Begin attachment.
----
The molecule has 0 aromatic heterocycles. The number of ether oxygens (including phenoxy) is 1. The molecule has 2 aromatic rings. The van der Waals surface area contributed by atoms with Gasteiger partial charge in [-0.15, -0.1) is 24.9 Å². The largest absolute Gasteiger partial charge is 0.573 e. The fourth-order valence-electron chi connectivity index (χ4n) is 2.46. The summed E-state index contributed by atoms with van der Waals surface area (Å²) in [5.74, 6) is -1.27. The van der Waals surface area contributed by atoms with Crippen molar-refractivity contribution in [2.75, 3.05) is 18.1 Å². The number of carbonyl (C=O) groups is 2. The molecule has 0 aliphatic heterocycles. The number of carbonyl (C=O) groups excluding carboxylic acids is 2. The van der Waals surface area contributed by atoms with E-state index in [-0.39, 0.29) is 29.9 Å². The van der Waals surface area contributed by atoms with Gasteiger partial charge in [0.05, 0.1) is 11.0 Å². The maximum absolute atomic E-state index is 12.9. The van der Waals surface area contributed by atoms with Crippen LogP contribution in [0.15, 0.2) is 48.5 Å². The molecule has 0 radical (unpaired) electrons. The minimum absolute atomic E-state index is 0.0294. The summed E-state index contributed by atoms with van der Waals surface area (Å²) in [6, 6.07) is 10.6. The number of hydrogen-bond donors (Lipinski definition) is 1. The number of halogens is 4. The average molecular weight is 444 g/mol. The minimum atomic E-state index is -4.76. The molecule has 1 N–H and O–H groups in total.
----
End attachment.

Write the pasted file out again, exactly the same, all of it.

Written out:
The molecule has 0 aromatic heterocycles. The number of ether oxygens (including phenoxy) is 1. The molecule has 2 aromatic rings. The van der Waals surface area contributed by atoms with Gasteiger partial charge in [-0.15, -0.1) is 24.9 Å². The largest absolute Gasteiger partial charge is 0.573 e. The fourth-order valence-electron chi connectivity index (χ4n) is 2.46. The summed E-state index contributed by atoms with van der Waals surface area (Å²) in [5.74, 6) is -1.27. The van der Waals surface area contributed by atoms with Crippen molar-refractivity contribution in [2.75, 3.05) is 18.1 Å². The number of carbonyl (C=O) groups is 2. The molecule has 0 aliphatic heterocycles. The number of carbonyl (C=O) groups excluding carboxylic acids is 2. The van der Waals surface area contributed by atoms with E-state index in [-0.39, 0.29) is 29.9 Å². The van der Waals surface area contributed by atoms with Gasteiger partial charge in [0.05, 0.1) is 11.0 Å². The maximum absolute atomic E-state index is 12.9. The van der Waals surface area contributed by atoms with Crippen LogP contribution in [0.15, 0.2) is 48.5 Å². The molecule has 0 radical (unpaired) electrons. The minimum absolute atomic E-state index is 0.0294. The summed E-state index contributed by atoms with van der Waals surface area (Å²) in [6, 6.07) is 10.6. The number of hydrogen-bond donors (Lipinski definition) is 1. The number of halogens is 4. The average molecular weight is 444 g/mol. The minimum atomic E-state index is -4.76. The molecule has 1 N–H and O–H groups in total.